What Is a Need?


A need is something that someone or something requires to be fulfilled. It is the opposite of a want, which is a desire for something. For example, you need to eat food to survive. You also need water to drink. However, you do not need to buy designer clothing. If you are going on a trip, you may need luggage. You may also need to rent a car, and you might need to get travel insurance.

A person’s needs can be classified as physiological, psychological or emotional. Psychologist Abraham Maslow developed a theory of human needs that includes deficiency and growth-oriented needs. His theory suggests that people must satisfy basic physiological needs such as food, shelter and safety before they can pursue higher-order needs such as belonging and self-actualization. Some psychologists have criticized the need hierarchy concept, and some have proposed alternative models of human needs.

In medicine, a need is a condition that indicates an underlying cause or risk of an adverse outcome, such as death. A health care professional’s judgment of a need is distinct from what a patient wants, which is often called demand. For example, a patient might desire a certain treatment, but it would not be a need unless the health care provider could confirm that the person will benefit from receiving it.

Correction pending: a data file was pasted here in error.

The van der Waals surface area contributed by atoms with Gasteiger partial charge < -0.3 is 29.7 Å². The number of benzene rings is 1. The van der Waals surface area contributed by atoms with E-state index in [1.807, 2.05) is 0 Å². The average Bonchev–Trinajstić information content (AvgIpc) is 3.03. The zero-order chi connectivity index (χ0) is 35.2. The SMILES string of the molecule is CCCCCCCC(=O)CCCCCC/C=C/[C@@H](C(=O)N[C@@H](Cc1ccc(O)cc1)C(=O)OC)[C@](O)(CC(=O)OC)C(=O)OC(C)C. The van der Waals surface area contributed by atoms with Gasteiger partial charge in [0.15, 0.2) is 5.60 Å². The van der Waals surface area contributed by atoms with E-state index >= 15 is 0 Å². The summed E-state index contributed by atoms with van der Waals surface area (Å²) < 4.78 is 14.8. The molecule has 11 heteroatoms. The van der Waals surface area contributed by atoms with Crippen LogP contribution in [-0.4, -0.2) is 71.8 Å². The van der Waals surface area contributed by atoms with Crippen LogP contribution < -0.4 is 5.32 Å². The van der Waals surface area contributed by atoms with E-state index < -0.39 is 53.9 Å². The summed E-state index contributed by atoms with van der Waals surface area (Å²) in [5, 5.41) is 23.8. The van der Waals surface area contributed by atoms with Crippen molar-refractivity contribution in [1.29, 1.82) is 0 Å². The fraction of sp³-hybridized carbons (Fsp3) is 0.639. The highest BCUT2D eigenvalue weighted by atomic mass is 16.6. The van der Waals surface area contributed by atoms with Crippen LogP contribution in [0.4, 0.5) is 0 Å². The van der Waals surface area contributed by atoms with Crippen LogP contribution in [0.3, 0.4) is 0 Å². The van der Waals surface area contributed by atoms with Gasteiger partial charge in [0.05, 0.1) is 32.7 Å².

When someone says that something needn’t happen, they mean that it is not necessary. The phrase is also used to describe a situation where someone feels burdened or obligated to do something.

In business, a need can refer to a request for resources from a customer or client. A company can respond to a need by developing a new product or service that meets the requirement. The term can also be used to describe a requirement for a particular skill or qualification, such as computer knowledge.

There are many different ways to fulfill a personal need, such as taking a yoga class or reading a book. One might also choose to seek therapy or counseling. For instance, a person might feel the need to improve his or her relationship with a romantic partner. This can be achieved by talking with the person about his or her feelings and identifying needs.

Some colleges claim to be “need-blind” or “need-aware.” These are institutions that admit students without considering their ability to pay. However, many colleges can infer a student’s financial status from their application. Information such as parental occupation, home zip code and school district can hint at a family’s income. Furthermore, some colleges that say they are need-blind may not factor in tuition and other student fees into their cost of attendance estimates. As a result, some colleges that are need-blind actually end up filling their financial aid budgets by admitting rich students. This practice is sometimes called gapping.